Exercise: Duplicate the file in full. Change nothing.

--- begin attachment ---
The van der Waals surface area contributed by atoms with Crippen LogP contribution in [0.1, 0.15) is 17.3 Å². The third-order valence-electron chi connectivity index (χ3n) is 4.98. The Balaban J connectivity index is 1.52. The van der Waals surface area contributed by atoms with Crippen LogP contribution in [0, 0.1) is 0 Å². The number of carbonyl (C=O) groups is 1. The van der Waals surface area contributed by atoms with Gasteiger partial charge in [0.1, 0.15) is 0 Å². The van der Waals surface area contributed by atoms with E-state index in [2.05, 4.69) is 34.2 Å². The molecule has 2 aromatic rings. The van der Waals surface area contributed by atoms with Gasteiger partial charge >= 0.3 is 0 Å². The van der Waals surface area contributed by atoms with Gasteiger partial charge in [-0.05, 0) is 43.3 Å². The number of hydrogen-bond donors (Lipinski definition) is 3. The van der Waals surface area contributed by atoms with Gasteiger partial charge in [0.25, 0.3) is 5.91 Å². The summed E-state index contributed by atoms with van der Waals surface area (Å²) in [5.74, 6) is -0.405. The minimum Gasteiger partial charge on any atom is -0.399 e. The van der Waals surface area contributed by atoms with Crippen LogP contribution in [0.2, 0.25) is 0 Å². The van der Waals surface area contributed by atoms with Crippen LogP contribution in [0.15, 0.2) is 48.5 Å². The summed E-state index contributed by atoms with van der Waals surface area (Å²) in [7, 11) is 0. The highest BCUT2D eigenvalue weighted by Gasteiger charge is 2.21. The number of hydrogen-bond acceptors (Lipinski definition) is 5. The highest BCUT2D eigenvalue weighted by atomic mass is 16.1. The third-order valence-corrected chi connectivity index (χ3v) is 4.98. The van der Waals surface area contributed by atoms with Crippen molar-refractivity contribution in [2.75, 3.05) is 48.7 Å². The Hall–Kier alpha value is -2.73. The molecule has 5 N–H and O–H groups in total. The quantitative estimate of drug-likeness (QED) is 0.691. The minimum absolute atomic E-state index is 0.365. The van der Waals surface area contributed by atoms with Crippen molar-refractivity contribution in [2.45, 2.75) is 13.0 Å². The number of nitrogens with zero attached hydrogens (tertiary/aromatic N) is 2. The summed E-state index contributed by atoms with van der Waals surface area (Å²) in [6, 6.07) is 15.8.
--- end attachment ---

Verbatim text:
The van der Waals surface area contributed by atoms with Crippen LogP contribution in [0.1, 0.15) is 17.3 Å². The third-order valence-electron chi connectivity index (χ3n) is 4.98. The Balaban J connectivity index is 1.52. The van der Waals surface area contributed by atoms with Crippen LogP contribution in [0, 0.1) is 0 Å². The number of carbonyl (C=O) groups is 1. The van der Waals surface area contributed by atoms with Gasteiger partial charge in [0.1, 0.15) is 0 Å². The van der Waals surface area contributed by atoms with E-state index in [2.05, 4.69) is 34.2 Å². The molecule has 2 aromatic rings. The van der Waals surface area contributed by atoms with Gasteiger partial charge >= 0.3 is 0 Å². The van der Waals surface area contributed by atoms with Gasteiger partial charge in [-0.05, 0) is 43.3 Å². The number of hydrogen-bond donors (Lipinski definition) is 3. The van der Waals surface area contributed by atoms with Gasteiger partial charge in [0.25, 0.3) is 5.91 Å². The summed E-state index contributed by atoms with van der Waals surface area (Å²) in [5.74, 6) is -0.405. The minimum Gasteiger partial charge on any atom is -0.399 e. The van der Waals surface area contributed by atoms with Crippen LogP contribution in [0.2, 0.25) is 0 Å². The van der Waals surface area contributed by atoms with Crippen LogP contribution in [0.15, 0.2) is 48.5 Å². The summed E-state index contributed by atoms with van der Waals surface area (Å²) in [7, 11) is 0. The highest BCUT2D eigenvalue weighted by Gasteiger charge is 2.21. The number of hydrogen-bond acceptors (Lipinski definition) is 5. The highest BCUT2D eigenvalue weighted by atomic mass is 16.1. The third-order valence-corrected chi connectivity index (χ3v) is 4.98. The van der Waals surface area contributed by atoms with Crippen molar-refractivity contribution in [2.75, 3.05) is 48.7 Å². The Hall–Kier alpha value is -2.73. The molecule has 5 N–H and O–H groups in total. The quantitative estimate of drug-likeness (QED) is 0.691. The minimum absolute atomic E-state index is 0.365. The van der Waals surface area contributed by atoms with Crippen molar-refractivity contribution in [2.45, 2.75) is 13.0 Å². The number of nitrogens with zero attached hydrogens (tertiary/aromatic N) is 2. The summed E-state index contributed by atoms with van der Waals surface area (Å²) in [6, 6.07) is 15.8.